Enjoying ad-free content?
Since July 1, 2024, we have disabled all ads to improve your reading experience.
This commitment costs us $10,000 a month. Your support can help us fill the gap.
Support us
Our journalism is banned in Russia. We need your help to keep providing you with the truth.

Yudashkin Accuses Military of 'Corrupting' His Uniforms

Fashion designer Valentin Yudashkin has said that the Defense Ministry "coarsely corrupted" the military uniform he designed for the country's armed forces.

Yudashkin said that the initial design he developed in 2007 took into account the requirements of modern warfare but that the government opted for cheaper, low-quality materials in the production process, Izvestia reported Wednesday.

Some of the models were changed completely, he said.

The fashion designer called the country's current military uniforms "fake," drawing a comparison with wanting to purchase "a designer coat and instead getting something from the Chinese market."

The military uniforms drew stinging criticism in December 2010 after hundreds of soldiers suffered pneumonia, allegedly because their clothing was too thin.

Several attempts were made to draw the ministry's attention to inconsistencies between his prototypes and the actual uniforms, but the complaints fell on deaf ears, Yudashkin said.

Yudashkin said that he had held off from distancing himself from the uniforms for so long because he had hoped that the Defense Industry would issue a statement saying that "Yudashkin has nothing to do with the final version of the uniforms, we are the 'Dolce and Gabbanas' who masterminded the whole thing," according to Izvestia.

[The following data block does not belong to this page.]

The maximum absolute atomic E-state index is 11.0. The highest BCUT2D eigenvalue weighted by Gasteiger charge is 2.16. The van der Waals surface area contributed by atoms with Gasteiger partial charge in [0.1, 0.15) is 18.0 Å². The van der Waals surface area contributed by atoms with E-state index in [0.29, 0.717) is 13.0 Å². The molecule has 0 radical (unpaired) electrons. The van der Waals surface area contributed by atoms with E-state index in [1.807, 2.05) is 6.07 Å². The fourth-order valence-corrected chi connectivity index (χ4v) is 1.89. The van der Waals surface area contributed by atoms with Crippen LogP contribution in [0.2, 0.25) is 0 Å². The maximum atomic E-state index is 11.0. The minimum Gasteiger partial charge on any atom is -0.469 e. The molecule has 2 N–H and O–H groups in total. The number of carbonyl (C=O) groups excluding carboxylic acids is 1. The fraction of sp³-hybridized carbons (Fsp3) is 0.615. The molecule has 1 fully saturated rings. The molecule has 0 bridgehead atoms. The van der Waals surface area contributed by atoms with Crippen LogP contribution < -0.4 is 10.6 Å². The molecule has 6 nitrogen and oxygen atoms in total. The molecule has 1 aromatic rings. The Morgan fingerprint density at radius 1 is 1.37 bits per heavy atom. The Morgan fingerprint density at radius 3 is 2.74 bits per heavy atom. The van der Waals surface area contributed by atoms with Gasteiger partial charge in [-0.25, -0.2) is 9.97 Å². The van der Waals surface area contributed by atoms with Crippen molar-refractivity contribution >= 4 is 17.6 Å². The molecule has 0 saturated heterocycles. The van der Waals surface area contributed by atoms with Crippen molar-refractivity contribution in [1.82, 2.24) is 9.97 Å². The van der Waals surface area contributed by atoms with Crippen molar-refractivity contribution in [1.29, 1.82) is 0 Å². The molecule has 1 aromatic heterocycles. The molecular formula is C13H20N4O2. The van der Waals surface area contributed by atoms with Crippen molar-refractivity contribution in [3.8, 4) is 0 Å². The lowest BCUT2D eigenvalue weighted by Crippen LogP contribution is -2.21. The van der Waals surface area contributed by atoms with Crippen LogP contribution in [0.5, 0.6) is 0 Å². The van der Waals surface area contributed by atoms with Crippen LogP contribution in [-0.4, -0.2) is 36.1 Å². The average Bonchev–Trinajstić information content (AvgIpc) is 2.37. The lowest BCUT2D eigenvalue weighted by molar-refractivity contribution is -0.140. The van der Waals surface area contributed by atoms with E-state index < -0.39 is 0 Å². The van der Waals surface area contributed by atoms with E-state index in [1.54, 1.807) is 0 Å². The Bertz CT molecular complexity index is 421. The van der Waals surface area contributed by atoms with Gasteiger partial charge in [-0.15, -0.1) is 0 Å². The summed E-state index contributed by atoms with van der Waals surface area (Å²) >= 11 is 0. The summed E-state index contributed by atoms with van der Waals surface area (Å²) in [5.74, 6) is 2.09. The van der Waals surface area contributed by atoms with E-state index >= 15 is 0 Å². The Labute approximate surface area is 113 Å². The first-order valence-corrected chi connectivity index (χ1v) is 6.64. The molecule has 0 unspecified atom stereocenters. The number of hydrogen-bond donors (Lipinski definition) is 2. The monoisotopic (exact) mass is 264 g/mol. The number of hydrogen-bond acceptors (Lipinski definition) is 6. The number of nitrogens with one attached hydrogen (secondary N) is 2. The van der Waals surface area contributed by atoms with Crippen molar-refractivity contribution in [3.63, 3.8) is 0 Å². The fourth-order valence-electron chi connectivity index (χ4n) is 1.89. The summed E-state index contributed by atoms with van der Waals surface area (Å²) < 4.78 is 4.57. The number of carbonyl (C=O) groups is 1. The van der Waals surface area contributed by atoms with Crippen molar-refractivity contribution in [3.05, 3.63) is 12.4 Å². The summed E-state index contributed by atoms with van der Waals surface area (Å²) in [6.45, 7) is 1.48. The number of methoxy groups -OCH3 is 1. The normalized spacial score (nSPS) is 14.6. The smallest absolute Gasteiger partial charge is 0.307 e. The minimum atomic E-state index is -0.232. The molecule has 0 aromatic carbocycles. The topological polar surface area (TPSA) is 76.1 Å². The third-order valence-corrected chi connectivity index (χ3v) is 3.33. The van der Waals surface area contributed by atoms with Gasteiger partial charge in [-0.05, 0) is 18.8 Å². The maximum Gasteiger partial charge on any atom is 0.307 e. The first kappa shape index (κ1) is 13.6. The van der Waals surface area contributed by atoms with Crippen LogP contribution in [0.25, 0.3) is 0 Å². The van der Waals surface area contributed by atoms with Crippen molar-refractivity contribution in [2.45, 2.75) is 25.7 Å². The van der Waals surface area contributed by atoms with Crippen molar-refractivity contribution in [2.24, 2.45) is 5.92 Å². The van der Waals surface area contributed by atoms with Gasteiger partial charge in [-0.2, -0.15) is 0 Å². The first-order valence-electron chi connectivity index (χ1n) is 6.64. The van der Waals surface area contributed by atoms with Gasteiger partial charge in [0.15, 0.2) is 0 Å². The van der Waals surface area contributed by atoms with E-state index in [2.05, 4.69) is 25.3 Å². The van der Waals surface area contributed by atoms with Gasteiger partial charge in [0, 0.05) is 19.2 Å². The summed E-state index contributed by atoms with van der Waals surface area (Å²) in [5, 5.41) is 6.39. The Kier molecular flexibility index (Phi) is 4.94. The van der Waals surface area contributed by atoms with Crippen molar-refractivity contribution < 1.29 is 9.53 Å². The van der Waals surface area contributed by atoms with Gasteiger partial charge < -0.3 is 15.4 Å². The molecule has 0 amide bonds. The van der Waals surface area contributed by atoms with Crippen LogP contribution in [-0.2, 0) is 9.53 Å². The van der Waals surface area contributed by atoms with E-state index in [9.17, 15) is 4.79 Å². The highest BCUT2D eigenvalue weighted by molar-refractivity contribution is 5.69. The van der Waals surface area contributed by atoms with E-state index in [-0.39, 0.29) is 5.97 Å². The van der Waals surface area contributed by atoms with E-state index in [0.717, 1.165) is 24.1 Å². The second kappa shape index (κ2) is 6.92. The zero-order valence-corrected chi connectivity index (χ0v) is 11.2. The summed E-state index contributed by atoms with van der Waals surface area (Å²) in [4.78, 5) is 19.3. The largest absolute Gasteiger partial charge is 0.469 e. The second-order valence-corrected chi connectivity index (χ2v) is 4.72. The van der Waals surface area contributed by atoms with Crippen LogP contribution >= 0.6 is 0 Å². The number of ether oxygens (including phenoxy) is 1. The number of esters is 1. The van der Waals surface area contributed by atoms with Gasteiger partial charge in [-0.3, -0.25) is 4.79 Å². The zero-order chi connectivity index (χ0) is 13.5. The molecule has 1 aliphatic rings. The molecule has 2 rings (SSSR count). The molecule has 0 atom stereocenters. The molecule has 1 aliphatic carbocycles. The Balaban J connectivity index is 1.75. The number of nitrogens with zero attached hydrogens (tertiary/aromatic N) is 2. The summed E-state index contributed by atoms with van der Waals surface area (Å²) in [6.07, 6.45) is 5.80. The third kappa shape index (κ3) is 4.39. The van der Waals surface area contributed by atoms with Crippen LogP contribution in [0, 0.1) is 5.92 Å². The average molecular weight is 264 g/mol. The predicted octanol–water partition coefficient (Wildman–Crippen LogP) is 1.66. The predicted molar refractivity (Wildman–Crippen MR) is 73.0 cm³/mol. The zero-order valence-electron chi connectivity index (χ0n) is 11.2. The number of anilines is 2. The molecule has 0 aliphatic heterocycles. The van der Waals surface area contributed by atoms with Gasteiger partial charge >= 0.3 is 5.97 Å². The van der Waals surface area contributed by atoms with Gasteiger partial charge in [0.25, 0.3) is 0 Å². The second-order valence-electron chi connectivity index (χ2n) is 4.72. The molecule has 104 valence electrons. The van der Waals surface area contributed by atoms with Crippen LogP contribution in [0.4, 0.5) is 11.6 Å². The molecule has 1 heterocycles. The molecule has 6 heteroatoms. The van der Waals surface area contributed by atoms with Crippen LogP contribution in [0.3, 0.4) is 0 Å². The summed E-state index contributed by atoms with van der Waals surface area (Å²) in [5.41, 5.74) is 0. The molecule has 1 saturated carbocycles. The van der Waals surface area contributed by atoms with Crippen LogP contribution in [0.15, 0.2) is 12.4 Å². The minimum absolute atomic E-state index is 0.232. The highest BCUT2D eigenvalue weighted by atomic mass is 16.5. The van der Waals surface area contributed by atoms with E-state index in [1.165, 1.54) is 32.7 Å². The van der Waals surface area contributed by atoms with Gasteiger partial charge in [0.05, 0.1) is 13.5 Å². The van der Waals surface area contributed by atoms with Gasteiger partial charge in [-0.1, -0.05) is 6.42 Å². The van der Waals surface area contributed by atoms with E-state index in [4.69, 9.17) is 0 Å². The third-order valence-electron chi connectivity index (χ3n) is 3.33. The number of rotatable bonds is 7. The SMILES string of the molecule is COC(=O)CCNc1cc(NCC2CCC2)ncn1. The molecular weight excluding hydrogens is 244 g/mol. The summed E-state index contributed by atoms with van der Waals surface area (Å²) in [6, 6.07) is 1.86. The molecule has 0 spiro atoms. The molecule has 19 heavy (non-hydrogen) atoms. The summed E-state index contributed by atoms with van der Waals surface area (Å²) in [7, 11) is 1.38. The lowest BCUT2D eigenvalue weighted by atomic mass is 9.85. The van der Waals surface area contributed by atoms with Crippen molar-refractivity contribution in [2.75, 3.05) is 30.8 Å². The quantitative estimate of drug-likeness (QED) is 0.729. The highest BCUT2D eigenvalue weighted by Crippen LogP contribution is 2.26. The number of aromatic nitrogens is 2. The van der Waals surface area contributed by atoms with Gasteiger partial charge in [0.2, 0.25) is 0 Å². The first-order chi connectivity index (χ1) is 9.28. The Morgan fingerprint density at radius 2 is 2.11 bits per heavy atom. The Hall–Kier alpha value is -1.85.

Earlier this week, newly installed Defense Minister Sergei Shoigu reportedly announced that specialists had designed a new uniform for the country's armed forces. The uniform is expected to be unveiled in the coming weeks.

Related articles:

… we have a small favor to ask. As you may have heard, The Moscow Times, an independent news source for over 30 years, has been unjustly branded as a "foreign agent" by the Russian government. This blatant attempt to silence our voice is a direct assault on the integrity of journalism and the values we hold dear.

We, the journalists of The Moscow Times, refuse to be silenced. Our commitment to providing accurate and unbiased reporting on Russia remains unshaken. But we need your help to continue our critical mission.

Your support, no matter how small, makes a world of difference. If you can, please support us monthly starting from just $2. It's quick to set up, and you can be confident that you're making a significant impact every month by supporting open, independent journalism. Thank you.

paiment methods
Not ready to support today?
Remind me later.

Read more